- Chill in the refrigerator for at least two hours.
- Serve cold, garnished with seedless white grapes or melon cubes.
- Ripe tomatoes: 1 kg (about 2.2 lbs)
- Stale bread (preferably a baguette or similar): 200 g (about 7 oz)
- Extra virgin olive oil: 100 ml (about 1/2 cup)
- Garlic: 1 clove (you can adjust to taste)
- Sherry vinegar or red wine vinegar: 2 tablespoons
- Salt, to taste
- For garnish: hard-boiled eggs and jamón serrano (Spanish cured ham), finely chopped
- First wash the tomatoes. Then quarter them and remove the stem.
- Blend the tomatoes in a food processor until smooth.
- Pass the blended tomatoes through a strainer to remove the skins and seeds. (This step is critical to achieving a smooth texture.)
- Cut the stale bread into chunks and soak in the tomato mixture for about 10-15 minutes. This will soften the bread and make it easier to blend.
- Place the soaked bread and any remaining tomato mixture back into the blender.
- Add the garlic clove, vinegar and a pinch of salt. Blend until smooth and thick.
- While blending, slowly add the olive oil. This process is similar to making mayonnaise and helps create a creamy texture.
- Chill the salmorejo in the refrigerator for at least an hour before serving. It's important to serve it cold.
- Garnish with finely chopped hard-boiled eggs and serrano ham. If you don't have serrano ham, prosciutto is a good substitute.
3. The Sweet Side of Frigiliana: Miel de Caña
"Miel de Caña" translates as "sugarcane honey" and it's a typical syrup made from sugarcane, similar to molasses. It's made by extracting the juice from the sugarcane and then boiling it down until it thickens into a syrup. This process concentrates the natural sugars and flavors, resulting in a dark, rich syrup.
The syrup has a deep, sweet flavor with hints of caramel and molasses. It's used as a topping for desserts, in baking, and in savory dishes like "berenjenas con miel" (fried eggplant with sugarcane honey) or drizzled over a goat cheese and walnut salad.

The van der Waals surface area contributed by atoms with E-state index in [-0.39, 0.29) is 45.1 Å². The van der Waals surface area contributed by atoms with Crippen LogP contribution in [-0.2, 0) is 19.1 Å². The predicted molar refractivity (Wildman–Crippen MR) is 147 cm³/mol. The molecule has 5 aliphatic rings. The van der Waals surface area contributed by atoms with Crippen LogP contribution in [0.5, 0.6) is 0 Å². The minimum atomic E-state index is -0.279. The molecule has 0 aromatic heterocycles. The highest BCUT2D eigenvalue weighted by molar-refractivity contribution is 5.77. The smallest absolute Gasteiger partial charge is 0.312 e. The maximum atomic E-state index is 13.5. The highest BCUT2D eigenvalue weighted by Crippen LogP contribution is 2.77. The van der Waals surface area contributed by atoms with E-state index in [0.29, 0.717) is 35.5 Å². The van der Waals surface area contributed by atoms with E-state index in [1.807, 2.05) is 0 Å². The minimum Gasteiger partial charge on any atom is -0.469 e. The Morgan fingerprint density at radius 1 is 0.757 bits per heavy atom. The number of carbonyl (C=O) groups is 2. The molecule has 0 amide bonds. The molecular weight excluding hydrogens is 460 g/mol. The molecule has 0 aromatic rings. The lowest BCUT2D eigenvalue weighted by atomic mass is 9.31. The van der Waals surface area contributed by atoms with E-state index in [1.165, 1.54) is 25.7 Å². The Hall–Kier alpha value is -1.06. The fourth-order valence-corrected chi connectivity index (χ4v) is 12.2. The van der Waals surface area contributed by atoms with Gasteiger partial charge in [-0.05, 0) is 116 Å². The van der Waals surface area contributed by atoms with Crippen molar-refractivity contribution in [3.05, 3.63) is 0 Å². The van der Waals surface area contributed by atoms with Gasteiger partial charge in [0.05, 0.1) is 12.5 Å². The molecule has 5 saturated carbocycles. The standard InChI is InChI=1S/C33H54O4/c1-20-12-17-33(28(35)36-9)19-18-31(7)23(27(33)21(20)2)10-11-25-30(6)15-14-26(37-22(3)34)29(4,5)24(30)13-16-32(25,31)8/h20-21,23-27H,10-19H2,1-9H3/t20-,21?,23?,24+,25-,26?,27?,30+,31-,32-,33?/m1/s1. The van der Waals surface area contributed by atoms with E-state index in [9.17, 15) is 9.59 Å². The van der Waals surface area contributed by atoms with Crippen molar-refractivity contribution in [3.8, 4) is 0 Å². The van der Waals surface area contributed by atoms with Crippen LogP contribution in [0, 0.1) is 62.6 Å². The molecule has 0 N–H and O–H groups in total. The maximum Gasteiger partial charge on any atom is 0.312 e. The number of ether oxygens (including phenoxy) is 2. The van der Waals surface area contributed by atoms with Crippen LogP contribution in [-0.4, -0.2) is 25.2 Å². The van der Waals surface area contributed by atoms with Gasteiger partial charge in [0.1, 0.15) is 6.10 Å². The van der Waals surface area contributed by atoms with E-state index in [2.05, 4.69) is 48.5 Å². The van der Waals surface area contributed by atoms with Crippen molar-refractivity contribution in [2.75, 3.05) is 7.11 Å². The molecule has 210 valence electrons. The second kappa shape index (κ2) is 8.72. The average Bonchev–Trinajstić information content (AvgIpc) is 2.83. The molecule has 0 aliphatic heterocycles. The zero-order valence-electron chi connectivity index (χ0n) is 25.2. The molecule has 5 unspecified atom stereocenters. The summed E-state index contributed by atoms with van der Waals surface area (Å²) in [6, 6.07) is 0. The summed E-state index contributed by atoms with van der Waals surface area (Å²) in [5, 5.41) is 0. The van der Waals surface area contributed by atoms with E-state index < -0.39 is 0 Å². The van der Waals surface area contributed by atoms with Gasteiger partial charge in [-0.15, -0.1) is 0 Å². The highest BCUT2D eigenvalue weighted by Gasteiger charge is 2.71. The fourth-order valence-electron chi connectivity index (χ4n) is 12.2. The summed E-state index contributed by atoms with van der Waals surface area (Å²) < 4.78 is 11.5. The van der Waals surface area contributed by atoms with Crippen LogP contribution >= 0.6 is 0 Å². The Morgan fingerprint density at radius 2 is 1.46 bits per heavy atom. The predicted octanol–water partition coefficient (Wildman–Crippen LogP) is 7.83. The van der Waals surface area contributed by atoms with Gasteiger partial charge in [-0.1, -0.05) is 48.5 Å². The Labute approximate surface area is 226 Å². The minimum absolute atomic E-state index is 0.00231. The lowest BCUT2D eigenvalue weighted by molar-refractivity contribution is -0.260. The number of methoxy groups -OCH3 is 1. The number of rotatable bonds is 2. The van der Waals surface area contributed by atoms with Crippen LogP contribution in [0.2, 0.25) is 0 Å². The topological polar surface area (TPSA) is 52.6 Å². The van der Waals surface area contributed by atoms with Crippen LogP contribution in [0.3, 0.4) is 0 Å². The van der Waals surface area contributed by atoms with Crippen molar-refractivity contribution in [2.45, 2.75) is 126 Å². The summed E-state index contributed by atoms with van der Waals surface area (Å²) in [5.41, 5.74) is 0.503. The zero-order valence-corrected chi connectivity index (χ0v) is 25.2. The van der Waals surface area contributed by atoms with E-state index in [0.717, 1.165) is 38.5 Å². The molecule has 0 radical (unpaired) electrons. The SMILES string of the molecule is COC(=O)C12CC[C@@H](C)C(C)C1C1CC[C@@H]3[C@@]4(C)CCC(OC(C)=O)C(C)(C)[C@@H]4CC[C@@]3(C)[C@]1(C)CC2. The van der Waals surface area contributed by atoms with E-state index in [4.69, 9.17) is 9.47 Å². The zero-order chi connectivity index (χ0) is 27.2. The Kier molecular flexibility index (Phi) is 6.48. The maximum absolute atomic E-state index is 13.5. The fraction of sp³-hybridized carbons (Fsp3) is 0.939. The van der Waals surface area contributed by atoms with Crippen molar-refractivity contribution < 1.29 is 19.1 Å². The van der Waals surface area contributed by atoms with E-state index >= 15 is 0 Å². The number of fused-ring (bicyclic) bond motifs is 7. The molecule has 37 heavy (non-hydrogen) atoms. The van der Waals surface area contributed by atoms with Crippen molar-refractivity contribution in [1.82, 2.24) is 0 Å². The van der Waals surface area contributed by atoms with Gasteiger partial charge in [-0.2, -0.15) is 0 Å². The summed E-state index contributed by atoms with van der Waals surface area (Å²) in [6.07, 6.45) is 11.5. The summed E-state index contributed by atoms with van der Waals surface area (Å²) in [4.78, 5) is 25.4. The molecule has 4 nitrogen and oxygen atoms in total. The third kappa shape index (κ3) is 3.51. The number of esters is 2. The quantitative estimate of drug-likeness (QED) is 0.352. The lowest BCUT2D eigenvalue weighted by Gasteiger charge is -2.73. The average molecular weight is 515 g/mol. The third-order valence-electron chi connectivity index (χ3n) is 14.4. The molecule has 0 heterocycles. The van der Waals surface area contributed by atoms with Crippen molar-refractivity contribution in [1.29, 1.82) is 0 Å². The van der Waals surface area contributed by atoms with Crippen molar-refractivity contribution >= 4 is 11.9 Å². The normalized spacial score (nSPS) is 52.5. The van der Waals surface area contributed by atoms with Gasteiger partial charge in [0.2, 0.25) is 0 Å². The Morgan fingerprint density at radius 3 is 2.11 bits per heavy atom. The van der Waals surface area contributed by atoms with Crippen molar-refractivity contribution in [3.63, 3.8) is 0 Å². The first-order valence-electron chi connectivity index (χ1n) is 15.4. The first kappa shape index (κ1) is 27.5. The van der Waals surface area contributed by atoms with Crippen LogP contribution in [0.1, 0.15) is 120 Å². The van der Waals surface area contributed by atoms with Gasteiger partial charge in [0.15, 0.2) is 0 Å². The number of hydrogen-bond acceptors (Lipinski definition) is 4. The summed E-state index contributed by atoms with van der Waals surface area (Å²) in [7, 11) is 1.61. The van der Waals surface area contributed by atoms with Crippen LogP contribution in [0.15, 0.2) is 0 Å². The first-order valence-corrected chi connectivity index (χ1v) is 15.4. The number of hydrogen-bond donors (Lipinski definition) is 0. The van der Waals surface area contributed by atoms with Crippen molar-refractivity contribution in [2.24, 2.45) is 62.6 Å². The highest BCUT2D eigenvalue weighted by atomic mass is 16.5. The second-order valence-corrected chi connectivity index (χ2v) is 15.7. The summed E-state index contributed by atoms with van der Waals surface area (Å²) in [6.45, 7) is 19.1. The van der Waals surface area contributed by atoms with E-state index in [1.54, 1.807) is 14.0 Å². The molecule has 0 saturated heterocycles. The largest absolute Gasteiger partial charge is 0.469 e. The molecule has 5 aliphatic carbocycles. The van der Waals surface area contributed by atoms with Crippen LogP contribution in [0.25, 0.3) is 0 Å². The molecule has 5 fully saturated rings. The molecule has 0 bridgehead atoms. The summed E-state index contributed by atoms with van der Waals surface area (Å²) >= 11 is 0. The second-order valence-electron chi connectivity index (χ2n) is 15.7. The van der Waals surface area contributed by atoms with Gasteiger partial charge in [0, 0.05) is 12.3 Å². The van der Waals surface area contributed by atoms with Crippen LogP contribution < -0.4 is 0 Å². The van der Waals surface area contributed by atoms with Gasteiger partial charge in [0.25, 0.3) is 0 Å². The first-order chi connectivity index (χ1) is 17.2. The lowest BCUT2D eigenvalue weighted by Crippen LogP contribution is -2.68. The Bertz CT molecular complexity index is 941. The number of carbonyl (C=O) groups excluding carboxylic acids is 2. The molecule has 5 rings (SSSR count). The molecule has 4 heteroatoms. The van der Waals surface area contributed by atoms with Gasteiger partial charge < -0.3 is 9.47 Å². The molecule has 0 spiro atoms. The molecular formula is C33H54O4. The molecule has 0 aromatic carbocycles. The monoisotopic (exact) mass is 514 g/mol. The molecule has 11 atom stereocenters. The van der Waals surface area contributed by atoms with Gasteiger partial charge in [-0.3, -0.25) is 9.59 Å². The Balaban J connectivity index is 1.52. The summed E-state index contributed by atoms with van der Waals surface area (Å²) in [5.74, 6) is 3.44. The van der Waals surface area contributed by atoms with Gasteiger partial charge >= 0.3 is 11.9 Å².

Miel de Caña holds a special place in Frigiliana, which is famous for its production and even has the last remaining sugar cane factory in Europe. You can buy some to take home at the "Bar Vinos El Lagar" near the Ingenio factory.
4. Local Green Olives
The hills surrounding Frigiliana are dotted with olive trees, so it's no surprise that olives play an important role in the local cuisine. Whether eaten alone, used as a base for a dish, or pressed to make olive oil, the olives of this region have a distinctive flavor. Olive oil from Frigiliana is also a prized product, known for its rich flavor and smooth texture that adds depth to any dish.
5. Wines and Spirits
Beyond the delicious food, Frigiliana also produces wonderful local wines and spirits to accompany its dishes. The 'vino del terreno', a typical wine, is a must. Also the 'Moscatel' or sweet sherry, which is perfect as an after dinner drink.
For those with a taste for stronger spirits, 'aguardiente', a local liqueur flavored with aniseed, is a good choice. It's not uncommon to find older residents enjoying a glass in the morning, claiming it's the secret to their longevity!
These can also be sampled and purchased at 'Bar Vinos El Lagar'.